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Open Access Highly Accessed Research article

IGF-1 receptor and IGF binding protein-3 might predict prognosis of patients with resectable pancreatic cancer

Toshiki Hirakawa1, Masakazu Yashiro12*, Akihiro Murata1, Keiichiro Hirata1, Kenjiro Kimura1, Ryosuke Amano1, Nobuya Yamada1, Bunzo Nakata1 and Kosei Hirakawa1

Author Affiliations

1 Department of Surgical Oncology, Osaka City University Graduate School of Medicine, 1-4-3 Asahi-machi, Osaka, Abeno-ku, Japan

2 Oncology Institute of Geriatrics and Medical Science, Osaka City University Graduate School of Medicine, 1-4-3 Asahi-machi, Osaka, Abeno-ku 545-8585, Japan

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BMC Cancer 2013, 13:392  doi:10.1186/1471-2407-13-392

The electronic version of this article is the complete one and can be found online at: http://www.biomedcentral.com/1471-2407/13/392


Received:14 March 2013
Accepted:15 August 2013
Published:21 August 2013

© 2013 Hirakawa et al.; licensee BioMed Central Ltd.

This is an Open Access article distributed under the terms of the Creative Commons Attribution License ( http://creativecommons.org/licenses/by/2.0), which permits unrestricted use, distribution, and reproduction in any medium, provided the original work is properly cited.

Abstract

Background

The present study aimed to elucidate the clinicopathologic role of insulin-like growth factor-1 receptor (IGF1R) and IGF binding protein-3 (IGFBP3) in patients with pancreatic cancer. The function of IGFBP3 is controversial, because both inhibition and facilitation of the action of IGF as well as IGF-independent effects have been reported. In this study, IGF1R and IGFBP3 expression was examined, and their potential roles as prognostic markers in patients with pancreatic cancer were evaluated.

Methods

Clinicopathological features of 122 patients with curatively resected pancreatic cancer were retrospectively reviewed, and expression of IGF1R and IGFBP3 was immunohistochemically analyzed.

Results

Expression of IGF1R and IGFBP3 was observed in 50 (41.0%) and 37 (30.3%) patients, respectively. IGF1R expression was significantly associated with histological grade (p = 0.037). IGFBP3 expression had a significant association with tumor location (p = 0.023), and a significant inverse association with venous invasion (p = 0.037). Tumors with IGF1R-positive and IGFBP3-negative expression (n = 32) were significantly frequently Stage II and III (p = 0.011). The prognosis for IGF1R positive patients was significantly poorer than that for IGF1R negative patients (p = 0.0181). IGFBP3 protein expression did not correlate significantly with patient survival. The subset of patients with both positive IGF1R and negative IGFBP3 had worse overall survival (8.8 months versus 12.6 months, respectively, p < 0.001).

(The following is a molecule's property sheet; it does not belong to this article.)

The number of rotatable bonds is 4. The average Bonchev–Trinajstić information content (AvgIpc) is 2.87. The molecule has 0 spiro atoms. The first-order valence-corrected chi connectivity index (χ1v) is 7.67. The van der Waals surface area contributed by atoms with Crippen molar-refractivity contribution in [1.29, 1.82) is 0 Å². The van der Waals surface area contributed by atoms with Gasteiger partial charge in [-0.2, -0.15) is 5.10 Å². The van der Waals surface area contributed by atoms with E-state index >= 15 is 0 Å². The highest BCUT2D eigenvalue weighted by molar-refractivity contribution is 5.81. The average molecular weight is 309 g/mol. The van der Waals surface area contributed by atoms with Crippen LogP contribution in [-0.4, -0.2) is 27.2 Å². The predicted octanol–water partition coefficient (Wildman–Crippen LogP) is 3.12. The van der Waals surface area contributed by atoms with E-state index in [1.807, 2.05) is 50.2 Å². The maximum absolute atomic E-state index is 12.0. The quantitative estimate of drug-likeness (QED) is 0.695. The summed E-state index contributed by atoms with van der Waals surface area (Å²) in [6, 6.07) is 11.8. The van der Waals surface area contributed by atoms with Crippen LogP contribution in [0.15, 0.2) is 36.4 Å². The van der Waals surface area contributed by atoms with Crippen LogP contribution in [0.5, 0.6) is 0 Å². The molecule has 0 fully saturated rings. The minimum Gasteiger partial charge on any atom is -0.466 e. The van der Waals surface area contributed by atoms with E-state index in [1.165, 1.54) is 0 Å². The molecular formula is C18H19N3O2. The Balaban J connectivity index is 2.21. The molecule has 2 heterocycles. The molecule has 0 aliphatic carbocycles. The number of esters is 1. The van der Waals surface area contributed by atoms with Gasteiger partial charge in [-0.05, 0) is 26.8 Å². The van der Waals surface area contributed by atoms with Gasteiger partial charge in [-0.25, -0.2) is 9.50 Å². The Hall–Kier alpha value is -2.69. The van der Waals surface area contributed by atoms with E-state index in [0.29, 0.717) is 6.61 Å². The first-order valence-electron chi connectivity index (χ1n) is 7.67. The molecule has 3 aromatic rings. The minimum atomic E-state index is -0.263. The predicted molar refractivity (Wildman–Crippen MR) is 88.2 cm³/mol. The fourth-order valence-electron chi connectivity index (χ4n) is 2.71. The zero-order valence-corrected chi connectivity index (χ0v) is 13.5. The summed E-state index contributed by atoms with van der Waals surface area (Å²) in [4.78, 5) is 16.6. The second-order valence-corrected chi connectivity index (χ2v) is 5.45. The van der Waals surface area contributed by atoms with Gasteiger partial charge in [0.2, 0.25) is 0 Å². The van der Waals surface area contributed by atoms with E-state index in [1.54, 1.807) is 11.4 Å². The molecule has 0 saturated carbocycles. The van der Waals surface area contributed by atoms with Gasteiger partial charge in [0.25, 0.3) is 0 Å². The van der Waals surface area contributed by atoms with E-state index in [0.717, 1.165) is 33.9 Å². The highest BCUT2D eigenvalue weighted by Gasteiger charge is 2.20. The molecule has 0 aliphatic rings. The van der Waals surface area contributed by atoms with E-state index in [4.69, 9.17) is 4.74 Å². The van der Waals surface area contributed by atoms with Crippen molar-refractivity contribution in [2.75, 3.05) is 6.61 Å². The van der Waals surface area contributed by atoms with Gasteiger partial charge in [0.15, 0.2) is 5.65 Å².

Conclusion

IGF1R signaling might be associated with tumor aggressiveness, and IGFBP3 might show antiproliferative effects in pancreatic cancer. Both high IGF1R expression and low IGFBP3 expression represent useful prognostic markers for patients with curatively resected pancreatic cancer.

Keywords:
Pancreatic cancer; IGF1R; IGFBP3; Prognosis

Background

Pancreatic ductal adenocarcinoma (PDAC) is one of the most lethal solid tumors, and carries an extremely poor prognosis [1]. Although the management and treatment of patients with pancreatic cancer have improved over the last few decades, the overall 5-year survival rate remains less than 5% [2]. Long-term survival is rare, even in patients who undergo a histologically curative operation, with overall 5-year survival rates ranging from 10% to 25% [3,4]. The high mortality rate associated with pancreatic cancer is known to be due to extensive invasion into surrounding tissues and metastasis to distant organs at the time of diagnosis (or even after a curative operation); however, the molecular mechanisms of the highly aggressive nature of PDAC remains unclear [5].